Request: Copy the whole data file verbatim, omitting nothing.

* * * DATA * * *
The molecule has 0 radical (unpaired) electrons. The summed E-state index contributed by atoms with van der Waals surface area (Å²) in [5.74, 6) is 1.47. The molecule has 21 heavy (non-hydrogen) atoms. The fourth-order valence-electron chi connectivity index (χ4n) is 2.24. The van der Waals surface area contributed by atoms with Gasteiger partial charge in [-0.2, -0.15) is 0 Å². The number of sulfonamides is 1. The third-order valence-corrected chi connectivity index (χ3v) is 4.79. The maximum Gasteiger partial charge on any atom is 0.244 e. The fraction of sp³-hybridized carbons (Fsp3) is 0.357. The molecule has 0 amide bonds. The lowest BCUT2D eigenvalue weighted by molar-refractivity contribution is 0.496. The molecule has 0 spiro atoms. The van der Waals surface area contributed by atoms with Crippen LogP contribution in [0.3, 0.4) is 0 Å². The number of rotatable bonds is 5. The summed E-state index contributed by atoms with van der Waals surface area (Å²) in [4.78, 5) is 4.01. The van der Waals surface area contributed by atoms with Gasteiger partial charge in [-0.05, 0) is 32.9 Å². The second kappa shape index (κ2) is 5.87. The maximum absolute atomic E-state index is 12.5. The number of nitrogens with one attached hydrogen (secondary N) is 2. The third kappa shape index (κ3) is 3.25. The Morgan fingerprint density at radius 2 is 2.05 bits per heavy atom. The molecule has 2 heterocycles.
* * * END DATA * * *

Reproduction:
The molecule has 0 radical (unpaired) electrons. The summed E-state index contributed by atoms with van der Waals surface area (Å²) in [5.74, 6) is 1.47. The molecule has 21 heavy (non-hydrogen) atoms. The fourth-order valence-electron chi connectivity index (χ4n) is 2.24. The van der Waals surface area contributed by atoms with Gasteiger partial charge in [-0.2, -0.15) is 0 Å². The number of sulfonamides is 1. The third-order valence-corrected chi connectivity index (χ3v) is 4.79. The maximum Gasteiger partial charge on any atom is 0.244 e. The fraction of sp³-hybridized carbons (Fsp3) is 0.357. The molecule has 0 amide bonds. The lowest BCUT2D eigenvalue weighted by molar-refractivity contribution is 0.496. The molecule has 0 spiro atoms. The van der Waals surface area contributed by atoms with Crippen LogP contribution in [0.3, 0.4) is 0 Å². The number of rotatable bonds is 5. The summed E-state index contributed by atoms with van der Waals surface area (Å²) in [4.78, 5) is 4.01. The van der Waals surface area contributed by atoms with Gasteiger partial charge in [-0.05, 0) is 32.9 Å². The second kappa shape index (κ2) is 5.87. The maximum absolute atomic E-state index is 12.5. The number of nitrogens with one attached hydrogen (secondary N) is 2. The third kappa shape index (κ3) is 3.25. The Morgan fingerprint density at radius 2 is 2.05 bits per heavy atom. The molecule has 2 heterocycles.